The Highlight Reel: Sydney's Tyrese Proctor headlines class of 2023

The NBA Global Academy product is a player to watch in the years to come.

2002-born prospects Josh Giddey and Mojave King are already turning heads at the professional level, and the NBA Global Academy’s pipeline suggests there is more to this story. Based within Basketball Australia’s Centre of Excellence (CoE) in Canberra, the academy is home to 2004-born Tyrese Proctor, a rising star in the class of 2023.

Proctor emerged as an intriguing prospect at the 2019 Australian Under-16 Championships, where as a bottom-ager, he averaged a team-high 15.9 points for NSW Metro. The flashy guard was lethal from beyond the arc, where he shot 40% while ranking third in the tournament for three-point makes - an encouraging combination of volume and efficiency.

Even at such a young age, Proctor is already a walking highlight reel.

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Over a recent chat with The Pick and Roll, CoE head coach Adam Caporn describes him as a natural scorer who arrived at the institute with an array of offensive weapons, and worked diligently to expand his range.

“He’s just a scorer. [He’s a] creative offensive player with a knack for getting a basket, but also [has] a great feel for his teammates. All of that side of the ball, he is pretty adept at. But scoring is his thing.

“He’s aggressive from three [point range]. He’s ready to catch and shoot [and] he never turns down threes.”

It comes as little surprise, that Proctor models his game around Philadelphia 76ers icon Allen Iverson. The fleet-footed guard employs crossovers and behind the back moves that are simply impossible to ignore as a viewer. Caporn credited Proctor’s handle as one of his key attributes, but insists the 16 year old has many strings to his bow, which come together to form a versatile offensive game.

“His handle obviously enables him to get to places and score in different ways. In terms of his handle, he is very light on his feet, shifty and can move in all directions. [He] always had that change of speed, change of direction and lightness of foot. It’s part of what facilitates his gift of scoring the ball,” Caporn says.

Proctor’s exploits with NSW Metro earned him an invitation to the NBA Global Academy, where he joined the likes of Giddey and King in late 2019. Joining an internationally renowned training facility meant that Proctor could now announce himself on the world stage.

In early 2020, the basketball prodigy took his talents to Hungary, where the NBA Global Academy entered the Szent Istvan Under-16 Cup. They finished a respectable fifth, and just one spot behind Spanish heavyweights Real Madrid. On an individual level, Proctor was a standout, making the all-tournament team while averaging a team-high 16 points.

COVID-19 robbed the 16 year old of international exposure beyond the Szent Istvan Cup, but that doesn’t mean college recruiters have fallen asleep. As expected, Caporn confirmed that there are “a lot of people already asking” about Proctor, but the attention isn’t going to his head. “He has got a really good mind for focusing on what’s in front of him, which is getting better every day,” Caporn added.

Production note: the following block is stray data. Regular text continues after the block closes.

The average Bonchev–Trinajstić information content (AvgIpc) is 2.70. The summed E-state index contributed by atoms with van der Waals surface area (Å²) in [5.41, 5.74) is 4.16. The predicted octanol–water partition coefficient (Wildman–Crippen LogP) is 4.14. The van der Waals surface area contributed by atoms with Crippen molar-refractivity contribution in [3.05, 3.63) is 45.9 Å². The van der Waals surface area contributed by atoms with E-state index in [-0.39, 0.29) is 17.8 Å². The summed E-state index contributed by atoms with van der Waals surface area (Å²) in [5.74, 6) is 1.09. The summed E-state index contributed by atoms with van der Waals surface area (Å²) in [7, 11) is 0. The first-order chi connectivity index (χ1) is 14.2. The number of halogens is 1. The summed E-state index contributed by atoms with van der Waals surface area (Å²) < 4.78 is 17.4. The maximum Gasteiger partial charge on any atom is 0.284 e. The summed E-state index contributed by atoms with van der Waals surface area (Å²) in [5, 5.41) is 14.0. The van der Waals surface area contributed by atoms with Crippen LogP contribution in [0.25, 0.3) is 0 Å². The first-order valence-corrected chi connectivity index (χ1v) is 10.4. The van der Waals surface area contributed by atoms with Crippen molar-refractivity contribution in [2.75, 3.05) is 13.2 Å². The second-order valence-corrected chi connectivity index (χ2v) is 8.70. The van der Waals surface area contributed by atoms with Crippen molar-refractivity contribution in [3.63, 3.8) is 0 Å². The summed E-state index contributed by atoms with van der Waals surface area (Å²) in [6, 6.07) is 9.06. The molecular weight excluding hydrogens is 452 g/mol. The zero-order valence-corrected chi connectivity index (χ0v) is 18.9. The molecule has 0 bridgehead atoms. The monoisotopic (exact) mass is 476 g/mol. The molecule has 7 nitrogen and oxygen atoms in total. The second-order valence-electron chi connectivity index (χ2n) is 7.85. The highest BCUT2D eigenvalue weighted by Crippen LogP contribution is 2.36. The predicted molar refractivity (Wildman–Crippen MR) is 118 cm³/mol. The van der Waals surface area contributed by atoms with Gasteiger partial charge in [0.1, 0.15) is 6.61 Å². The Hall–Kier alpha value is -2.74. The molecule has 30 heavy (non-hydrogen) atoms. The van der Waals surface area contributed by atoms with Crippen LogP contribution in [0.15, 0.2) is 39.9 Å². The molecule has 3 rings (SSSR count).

In terms of his future position at the professional level, Proctor projects as a dynamic guard who can play either the 1 or the 2. He is only improving as a catch-and-shoot threat, thanks to a refined three-point shot, but Caporn believes Proctor is best suited to playing on the ball, and described him as a scoring point guard that can make plays for others. Given his mesmerising ball-handling manoeuvres and highlight-worthy passes, it’s no surprise that Proctor excels at running the show as a ball-dominant point guard.

Since making the the move to Canberra, the Sydney native has also made strides on the other side of the ball. When questioned about Proctor’s greatest area of improvement over the past year, Caporn points to his defensive efforts, and credited his improved leadership. The 16 year old might not be done growing, and recently measured in at 194cm (6’4.4’’) tall with a 200cm (6’6.75’’) wingspan. With a frame like that, in addition to his athletic ability, Proctor has the potential to be a disruptive perimeter defender.

“[Number] one, defending the ball, closely followed by his three-point shooting and his ability to lead the team. He has become a really good on-ball defender,” Caporn says.

2021 will be a big year for Proctor, as he inches closer towards a decision regarding his future. While Australia’s top basketball prospects have traditionally followed the collegiate route, the advent of the NBL’s Next Stars program has created a new pathway for prodigious talents.

Regardless of what route he chooses, expect to see more of Proctor on your social media feeds. The skilful guard is not only an intriguing prospect, but also an exciting player to watch. One way or another, he will find his way onto many highlight reels in the years to come.

Giddey and King may hold the spotlight for now, but Proctor is one of the next players in line.


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